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New research suggests people who test positive for COVID-19 may need weeks to clear virus

Bay Area

SAN FRANCISCO, Calif. (KRON) – “We are still learning more and more the impacts of this disease and trying to understand what will be the long term implications,” Dr. Neeta Thakur, MD/Assistant Professor of Medicine at UCSF, said.

New research suggests people who test positive for COVID-19 may need weeks, not just days, to be sure they are clear of the virus.

This is according to the British Medical Journal.

“We are all learning more and more about coronavirus and like many other viral illnesses, there are a variety of different presentations and lengths of illness,” Thakur said. 

The coronavirus has infected more than six million Americans and we are now learning the impacts of COVID-19 can drag on longer than expected.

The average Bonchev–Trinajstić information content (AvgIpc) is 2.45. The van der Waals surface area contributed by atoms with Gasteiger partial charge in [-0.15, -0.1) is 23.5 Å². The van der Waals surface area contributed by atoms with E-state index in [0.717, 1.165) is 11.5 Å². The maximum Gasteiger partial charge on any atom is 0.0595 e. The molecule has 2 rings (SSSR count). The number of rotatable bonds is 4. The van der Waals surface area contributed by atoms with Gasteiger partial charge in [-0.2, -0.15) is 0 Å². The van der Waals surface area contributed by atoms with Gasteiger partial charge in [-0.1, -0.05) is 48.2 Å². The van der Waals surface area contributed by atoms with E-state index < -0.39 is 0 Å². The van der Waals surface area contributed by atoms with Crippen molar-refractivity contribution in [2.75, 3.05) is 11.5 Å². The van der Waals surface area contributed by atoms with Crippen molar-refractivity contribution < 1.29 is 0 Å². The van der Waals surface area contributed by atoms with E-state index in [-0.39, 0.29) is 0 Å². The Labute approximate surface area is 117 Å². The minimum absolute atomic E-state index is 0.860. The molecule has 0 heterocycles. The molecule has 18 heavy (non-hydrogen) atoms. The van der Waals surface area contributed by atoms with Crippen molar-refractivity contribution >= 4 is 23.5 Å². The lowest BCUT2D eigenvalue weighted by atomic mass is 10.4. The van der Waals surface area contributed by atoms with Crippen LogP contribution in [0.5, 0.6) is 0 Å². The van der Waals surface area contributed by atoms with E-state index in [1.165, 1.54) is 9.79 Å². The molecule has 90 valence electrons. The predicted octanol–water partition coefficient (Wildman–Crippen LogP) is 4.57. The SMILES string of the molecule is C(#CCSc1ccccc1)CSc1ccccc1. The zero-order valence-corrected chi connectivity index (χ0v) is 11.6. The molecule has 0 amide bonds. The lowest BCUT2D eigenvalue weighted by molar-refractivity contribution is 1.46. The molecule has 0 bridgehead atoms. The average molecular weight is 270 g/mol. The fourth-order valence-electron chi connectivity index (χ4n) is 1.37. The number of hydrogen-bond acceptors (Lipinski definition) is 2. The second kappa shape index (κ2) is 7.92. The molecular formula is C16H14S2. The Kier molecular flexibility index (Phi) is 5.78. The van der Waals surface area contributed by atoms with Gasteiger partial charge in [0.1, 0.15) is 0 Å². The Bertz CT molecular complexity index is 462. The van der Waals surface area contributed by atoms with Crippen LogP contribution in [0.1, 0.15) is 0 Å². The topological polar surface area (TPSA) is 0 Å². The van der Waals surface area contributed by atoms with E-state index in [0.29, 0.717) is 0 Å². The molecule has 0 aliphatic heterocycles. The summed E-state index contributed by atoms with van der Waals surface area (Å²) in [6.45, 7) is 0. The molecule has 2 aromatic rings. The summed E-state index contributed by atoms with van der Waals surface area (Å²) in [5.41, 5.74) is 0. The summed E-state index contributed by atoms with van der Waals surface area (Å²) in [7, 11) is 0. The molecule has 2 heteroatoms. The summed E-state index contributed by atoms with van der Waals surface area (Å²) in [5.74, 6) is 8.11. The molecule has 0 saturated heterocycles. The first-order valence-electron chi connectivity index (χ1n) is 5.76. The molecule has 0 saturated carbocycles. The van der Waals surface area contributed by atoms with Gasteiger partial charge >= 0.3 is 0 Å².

According to the CDC, most Americans who test positive for the virus can return to work or school 10 days after the onset of symptoms, but new research published this week in the British Medical Journal says symptoms may be nowhere near finished by then and patients may need to wait more than a month before being re-tested to know whether they have cleared the virus.

And with so many false negative tests, many people may be spreading the virus without even knowing it.

“Those symptoms can vary and can be anywhere from real extreme fatigue to shortness of breath to memory difficulties. We are still trying to learn more about why some patients have prolonged symptoms and other people do not,” Thakur said. 

Dr. Neeta Thakur has been providing care for COVID-19 patients in the ICU and just opened an outpatient clinic at San Francisco General Hospital for post-COVID care in June. 

She has seen many patients with memory issues and those requiring rehabilitation and physical therapy.

“I think the thing that is alarming to me is the amount of cognitive impairment we have seen in patients,” Thakur said. 

She says there is still a lot to learn about the virus and it’s still unclear why some patients, now being called “long haul” patients, have symptoms for a prolonged period of time.

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